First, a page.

"artworks created prior to 1978 have a copyright term that depends on their publication history, i.e. when images of the artworks appeared in books, periodicals, prints, or other publicly-available copies. " [6] Slowking4 § Sander.v.Ginkel's revenge 22:50, 9 March 2019 (UTC)
First published (or within 30 days) is what matters for the URAA, not ever published in the US before 1989. Establishing first publication for paintings tends to be terribly hard.--Prosfilaes (talk) 07:25, 7 March 2019 (UTC)
@Ruslik Be careful to use paintings of Kandinsky commercially as he is mentioned as represented by the Artists Rights Society in the US. You might want to double check with them if a particular painting can be used in which jurisdiction --Hannolans (talk) 00:53, 7 March 2019 (UTC)
@Hannolans I was not one who asked the original question. Ruslik (talk) 10:11, 8 March 2019 (UTC)
Also see this page, with the same image with title misspelled and the same "PD in the US" claim:,_1937_-_Trirty.jpg. Gaiagang (talk) 22:39, 7 March 2019 (UTC)

File:The Settlers - Heritage of Kings logo.png

Hi, Is this OK for {{PD-textlogo}}? Regards, Yann (talk) 13:58, 10 March 2019 (UTC)

Similar issues with

File:The Settlers - Heritage of Kings logo.png: OK to me.
File:Cragar_Logo.png: Probably OK, waiting for comment.
Others: I would treat them as designed art work or calligraphy work, which reaches the threshold of originality. --WQL (talk) 15:32, 10 March 2019 (UTC)
Assuming L’Élite de Brooklyn is American, I doubt that one passes the relevant TOO; I bet the smudged lettering is just a ‘distressed’ font, and the USA has refused to register even hand-made calligraphy before. I agree that the others not mentioned are copyrightable.—Odysseus1479 (talk) 02:31, 11 March 2019 (UTC)

Kendrew Myoglobin Model

[directed here from VP]

File:Kendrew Myoglobin Model.jpg was deleted as a copyright violation. It's a molecular model - is that correct? Andy Mabbett (Pigsonthewing); Talk to Andy; Andy's edits 18:44, 9 March 2019 (UTC)

  • The deleted file is indeed a photo of a molecular model, this photo is a derivative work of this model and I agree with the deletion, see Commons:Copyright rules by subject matter#Models. Regards, Christian Ferrer (talk) 18:54, 9 March 2019 (UTC)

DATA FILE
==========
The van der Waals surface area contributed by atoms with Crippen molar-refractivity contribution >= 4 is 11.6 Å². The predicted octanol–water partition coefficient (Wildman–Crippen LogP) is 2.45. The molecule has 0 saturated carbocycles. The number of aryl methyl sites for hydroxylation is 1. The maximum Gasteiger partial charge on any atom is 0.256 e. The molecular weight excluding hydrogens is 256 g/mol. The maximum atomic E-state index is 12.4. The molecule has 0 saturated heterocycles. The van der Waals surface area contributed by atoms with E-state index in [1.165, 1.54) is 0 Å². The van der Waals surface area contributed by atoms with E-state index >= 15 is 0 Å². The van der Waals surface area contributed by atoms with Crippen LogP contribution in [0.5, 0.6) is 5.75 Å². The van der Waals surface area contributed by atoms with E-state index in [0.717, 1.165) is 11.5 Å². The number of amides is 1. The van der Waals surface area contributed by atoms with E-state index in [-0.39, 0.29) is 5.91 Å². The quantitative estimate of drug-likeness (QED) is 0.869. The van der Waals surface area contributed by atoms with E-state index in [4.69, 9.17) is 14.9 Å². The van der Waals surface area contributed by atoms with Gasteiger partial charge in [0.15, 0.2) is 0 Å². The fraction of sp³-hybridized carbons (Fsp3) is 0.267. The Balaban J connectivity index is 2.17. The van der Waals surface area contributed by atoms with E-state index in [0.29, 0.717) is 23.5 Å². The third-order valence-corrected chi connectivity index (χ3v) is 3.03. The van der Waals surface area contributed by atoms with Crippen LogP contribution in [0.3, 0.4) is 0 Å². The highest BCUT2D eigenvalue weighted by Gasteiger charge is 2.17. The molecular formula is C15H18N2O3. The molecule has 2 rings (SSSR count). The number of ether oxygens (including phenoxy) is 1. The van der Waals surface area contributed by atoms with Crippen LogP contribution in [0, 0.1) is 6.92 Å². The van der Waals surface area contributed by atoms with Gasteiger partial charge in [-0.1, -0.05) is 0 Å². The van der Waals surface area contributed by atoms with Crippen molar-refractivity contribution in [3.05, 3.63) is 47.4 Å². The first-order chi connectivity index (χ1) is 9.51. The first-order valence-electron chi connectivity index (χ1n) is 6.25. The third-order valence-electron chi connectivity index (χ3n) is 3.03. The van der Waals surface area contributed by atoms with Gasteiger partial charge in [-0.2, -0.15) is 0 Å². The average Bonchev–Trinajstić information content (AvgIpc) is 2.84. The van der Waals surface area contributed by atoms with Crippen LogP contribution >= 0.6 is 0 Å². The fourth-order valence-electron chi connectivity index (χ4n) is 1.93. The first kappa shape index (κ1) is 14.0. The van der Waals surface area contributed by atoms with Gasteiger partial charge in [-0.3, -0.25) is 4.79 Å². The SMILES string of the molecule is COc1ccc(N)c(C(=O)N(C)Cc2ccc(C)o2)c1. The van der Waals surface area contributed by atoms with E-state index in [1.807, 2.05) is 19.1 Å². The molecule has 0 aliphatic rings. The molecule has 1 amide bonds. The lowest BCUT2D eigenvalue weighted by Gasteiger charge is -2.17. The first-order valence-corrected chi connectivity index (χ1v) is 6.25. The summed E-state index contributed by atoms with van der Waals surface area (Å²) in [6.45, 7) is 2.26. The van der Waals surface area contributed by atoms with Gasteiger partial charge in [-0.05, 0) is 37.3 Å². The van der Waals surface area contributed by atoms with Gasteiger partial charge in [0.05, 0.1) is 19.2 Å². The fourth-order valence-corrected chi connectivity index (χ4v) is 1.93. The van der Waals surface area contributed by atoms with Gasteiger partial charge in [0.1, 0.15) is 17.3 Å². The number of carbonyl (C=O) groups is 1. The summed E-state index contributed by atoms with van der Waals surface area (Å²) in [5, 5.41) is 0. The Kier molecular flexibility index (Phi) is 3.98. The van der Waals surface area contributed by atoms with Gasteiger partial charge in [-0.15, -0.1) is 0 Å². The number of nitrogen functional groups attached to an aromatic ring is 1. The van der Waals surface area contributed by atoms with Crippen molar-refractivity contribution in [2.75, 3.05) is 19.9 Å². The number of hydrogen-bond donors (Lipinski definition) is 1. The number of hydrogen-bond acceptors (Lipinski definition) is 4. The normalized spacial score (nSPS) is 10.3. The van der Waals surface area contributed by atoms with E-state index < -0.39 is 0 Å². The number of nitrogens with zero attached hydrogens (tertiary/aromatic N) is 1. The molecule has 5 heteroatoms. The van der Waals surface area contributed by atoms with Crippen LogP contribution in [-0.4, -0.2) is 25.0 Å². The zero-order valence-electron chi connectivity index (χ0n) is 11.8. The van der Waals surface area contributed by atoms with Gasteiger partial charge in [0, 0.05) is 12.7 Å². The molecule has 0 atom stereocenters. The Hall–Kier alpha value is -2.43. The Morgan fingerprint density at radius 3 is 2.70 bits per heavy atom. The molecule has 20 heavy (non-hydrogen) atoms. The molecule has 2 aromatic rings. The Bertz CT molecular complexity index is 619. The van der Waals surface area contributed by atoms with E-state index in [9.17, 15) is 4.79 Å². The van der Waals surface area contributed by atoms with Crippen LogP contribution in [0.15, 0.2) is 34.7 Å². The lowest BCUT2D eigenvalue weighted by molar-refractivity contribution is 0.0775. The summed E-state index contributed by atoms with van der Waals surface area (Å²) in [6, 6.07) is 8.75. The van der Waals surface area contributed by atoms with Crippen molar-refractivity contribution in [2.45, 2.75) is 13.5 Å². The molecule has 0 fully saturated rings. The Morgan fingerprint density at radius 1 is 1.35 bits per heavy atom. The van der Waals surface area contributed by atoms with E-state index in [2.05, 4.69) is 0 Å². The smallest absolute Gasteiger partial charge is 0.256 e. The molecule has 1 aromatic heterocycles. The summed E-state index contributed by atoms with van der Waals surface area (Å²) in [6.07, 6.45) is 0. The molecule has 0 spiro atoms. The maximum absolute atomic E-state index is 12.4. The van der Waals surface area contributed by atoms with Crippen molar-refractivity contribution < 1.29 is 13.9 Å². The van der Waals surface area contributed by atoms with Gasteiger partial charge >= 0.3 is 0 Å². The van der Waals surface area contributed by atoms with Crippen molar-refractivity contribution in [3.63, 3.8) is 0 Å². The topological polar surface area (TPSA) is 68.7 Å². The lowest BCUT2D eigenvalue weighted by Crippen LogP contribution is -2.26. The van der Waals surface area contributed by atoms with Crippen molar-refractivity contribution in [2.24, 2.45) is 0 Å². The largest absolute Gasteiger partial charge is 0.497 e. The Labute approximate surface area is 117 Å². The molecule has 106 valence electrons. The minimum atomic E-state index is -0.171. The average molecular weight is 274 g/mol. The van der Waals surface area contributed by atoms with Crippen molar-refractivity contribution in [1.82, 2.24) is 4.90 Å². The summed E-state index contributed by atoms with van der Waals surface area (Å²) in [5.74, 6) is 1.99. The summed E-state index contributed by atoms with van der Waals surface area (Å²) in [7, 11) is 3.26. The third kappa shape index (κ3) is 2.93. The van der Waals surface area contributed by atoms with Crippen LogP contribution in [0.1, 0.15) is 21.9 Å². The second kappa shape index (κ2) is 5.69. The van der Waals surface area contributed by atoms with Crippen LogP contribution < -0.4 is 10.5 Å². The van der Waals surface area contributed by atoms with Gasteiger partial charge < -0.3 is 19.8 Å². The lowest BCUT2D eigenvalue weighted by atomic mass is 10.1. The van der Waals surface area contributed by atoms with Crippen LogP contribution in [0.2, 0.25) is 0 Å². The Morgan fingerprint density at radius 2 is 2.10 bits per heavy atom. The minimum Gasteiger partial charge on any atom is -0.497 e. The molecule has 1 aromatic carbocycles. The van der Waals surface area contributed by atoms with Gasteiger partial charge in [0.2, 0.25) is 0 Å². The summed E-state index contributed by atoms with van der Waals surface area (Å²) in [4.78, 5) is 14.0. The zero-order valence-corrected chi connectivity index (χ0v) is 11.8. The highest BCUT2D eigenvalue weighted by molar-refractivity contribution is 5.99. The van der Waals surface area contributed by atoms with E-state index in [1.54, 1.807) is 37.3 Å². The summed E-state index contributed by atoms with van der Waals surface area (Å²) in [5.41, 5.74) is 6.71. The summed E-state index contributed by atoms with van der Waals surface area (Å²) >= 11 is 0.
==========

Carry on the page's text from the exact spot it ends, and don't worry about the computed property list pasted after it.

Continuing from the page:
• The examples discussed on the page you link to are models of objects whose design is in copyright. Molecules (at least those occurring naturally) are not copyrightable. Andy Mabbett (Pigsonthewing); Talk to Andy; Andy's edits 20:29, 10 March 2019 (UTC)
      • If molecules were copyrightabke then a third copyright will enter the equation... a copyright for the molecule ...a copyright for the model that would be a derivative work of the molecule... and a copyright for the photo that would be a derivative work of the model and of the molecule... hopefully for us mother Nature does not require that we ask a permission when we take a photo, or when we make a sculpure or a model of a tree, a rock, a molecule, ect.... When a painter paint a tree, that is not the tree that is copyrightable, but the painting of this tree. When a sculptor sculpte a tree, that is not the tree that is copyrightable, but the sculpure of this tree. When someone make a model of a tree, that is not the tree that is copyrightable but the model of this tree. No matter that the creator is a scientist, Picasso himself, or me in my DIY workshop. Regards, Christian Ferrer (talk) 22:02, 10 March 2019 (UTC)
        • Trees aren't molecules; but you know we have hundreds of pictures of models of trees and other plants on Commons, right? Andy Mabbett (Pigsonthewing); Talk to Andy; Andy's edits 22:30, 10 March 2019 (UTC)
          • Trees are not molecules, indeed, but it was just a comparaison between two things that are not copyrightable, in order to help you to understand. Apparently unsuccessfully. There are indeed a lot of various copyright violations in Wikimedia Commons, nd not only models.... I'm not able to explain in a better way than I did it. Christian Ferrer (talk) 22:48, 10 March 2019 (UTC)